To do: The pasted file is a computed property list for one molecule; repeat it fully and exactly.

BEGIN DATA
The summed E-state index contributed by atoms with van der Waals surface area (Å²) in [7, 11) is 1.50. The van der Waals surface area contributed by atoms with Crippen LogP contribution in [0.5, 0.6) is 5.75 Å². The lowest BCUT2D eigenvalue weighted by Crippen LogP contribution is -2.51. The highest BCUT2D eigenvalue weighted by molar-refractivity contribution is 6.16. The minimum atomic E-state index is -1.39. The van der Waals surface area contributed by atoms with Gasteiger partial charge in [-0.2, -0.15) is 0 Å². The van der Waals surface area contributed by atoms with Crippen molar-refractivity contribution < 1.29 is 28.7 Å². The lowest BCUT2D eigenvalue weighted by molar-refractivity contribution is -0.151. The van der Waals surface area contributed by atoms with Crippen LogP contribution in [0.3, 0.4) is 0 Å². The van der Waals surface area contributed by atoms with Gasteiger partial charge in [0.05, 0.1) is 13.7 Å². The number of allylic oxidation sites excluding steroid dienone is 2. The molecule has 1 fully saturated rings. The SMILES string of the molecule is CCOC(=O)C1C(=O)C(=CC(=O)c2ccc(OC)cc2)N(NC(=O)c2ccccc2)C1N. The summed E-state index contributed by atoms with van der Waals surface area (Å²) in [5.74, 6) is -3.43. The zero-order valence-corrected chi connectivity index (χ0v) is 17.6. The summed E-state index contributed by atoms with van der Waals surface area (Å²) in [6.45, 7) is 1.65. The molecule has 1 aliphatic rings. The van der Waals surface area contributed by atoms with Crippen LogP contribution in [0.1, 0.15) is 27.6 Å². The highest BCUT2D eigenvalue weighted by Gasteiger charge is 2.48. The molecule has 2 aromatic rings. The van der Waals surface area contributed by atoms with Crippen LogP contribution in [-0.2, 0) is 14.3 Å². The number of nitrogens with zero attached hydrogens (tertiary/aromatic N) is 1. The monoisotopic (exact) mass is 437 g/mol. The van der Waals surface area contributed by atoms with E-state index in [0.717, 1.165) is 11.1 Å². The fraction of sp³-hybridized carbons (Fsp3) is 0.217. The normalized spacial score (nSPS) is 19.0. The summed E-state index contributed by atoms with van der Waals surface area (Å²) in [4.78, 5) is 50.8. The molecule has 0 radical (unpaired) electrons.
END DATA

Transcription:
The summed E-state index contributed by atoms with van der Waals surface area (Å²) in [7, 11) is 1.50. The van der Waals surface area contributed by atoms with Crippen LogP contribution in [0.5, 0.6) is 5.75 Å². The lowest BCUT2D eigenvalue weighted by Crippen LogP contribution is -2.51. The highest BCUT2D eigenvalue weighted by molar-refractivity contribution is 6.16. The minimum atomic E-state index is -1.39. The van der Waals surface area contributed by atoms with Gasteiger partial charge in [-0.2, -0.15) is 0 Å². The van der Waals surface area contributed by atoms with Crippen molar-refractivity contribution < 1.29 is 28.7 Å². The lowest BCUT2D eigenvalue weighted by molar-refractivity contribution is -0.151. The van der Waals surface area contributed by atoms with Crippen LogP contribution in [0.3, 0.4) is 0 Å². The van der Waals surface area contributed by atoms with Gasteiger partial charge in [0.05, 0.1) is 13.7 Å². The number of allylic oxidation sites excluding steroid dienone is 2. The molecule has 1 fully saturated rings. The SMILES string of the molecule is CCOC(=O)C1C(=O)C(=CC(=O)c2ccc(OC)cc2)N(NC(=O)c2ccccc2)C1N. The summed E-state index contributed by atoms with van der Waals surface area (Å²) in [5.74, 6) is -3.43. The zero-order valence-corrected chi connectivity index (χ0v) is 17.6. The summed E-state index contributed by atoms with van der Waals surface area (Å²) in [6.45, 7) is 1.65. The molecule has 1 aliphatic rings. The van der Waals surface area contributed by atoms with Crippen LogP contribution in [0.1, 0.15) is 27.6 Å². The highest BCUT2D eigenvalue weighted by Gasteiger charge is 2.48. The molecule has 2 aromatic rings. The van der Waals surface area contributed by atoms with Crippen LogP contribution in [-0.2, 0) is 14.3 Å². The number of nitrogens with zero attached hydrogens (tertiary/aromatic N) is 1. The monoisotopic (exact) mass is 437 g/mol. The van der Waals surface area contributed by atoms with E-state index in [0.717, 1.165) is 11.1 Å². The fraction of sp³-hybridized carbons (Fsp3) is 0.217. The normalized spacial score (nSPS) is 19.0. The summed E-state index contributed by atoms with van der Waals surface area (Å²) in [4.78, 5) is 50.8. The molecule has 0 radical (unpaired) electrons.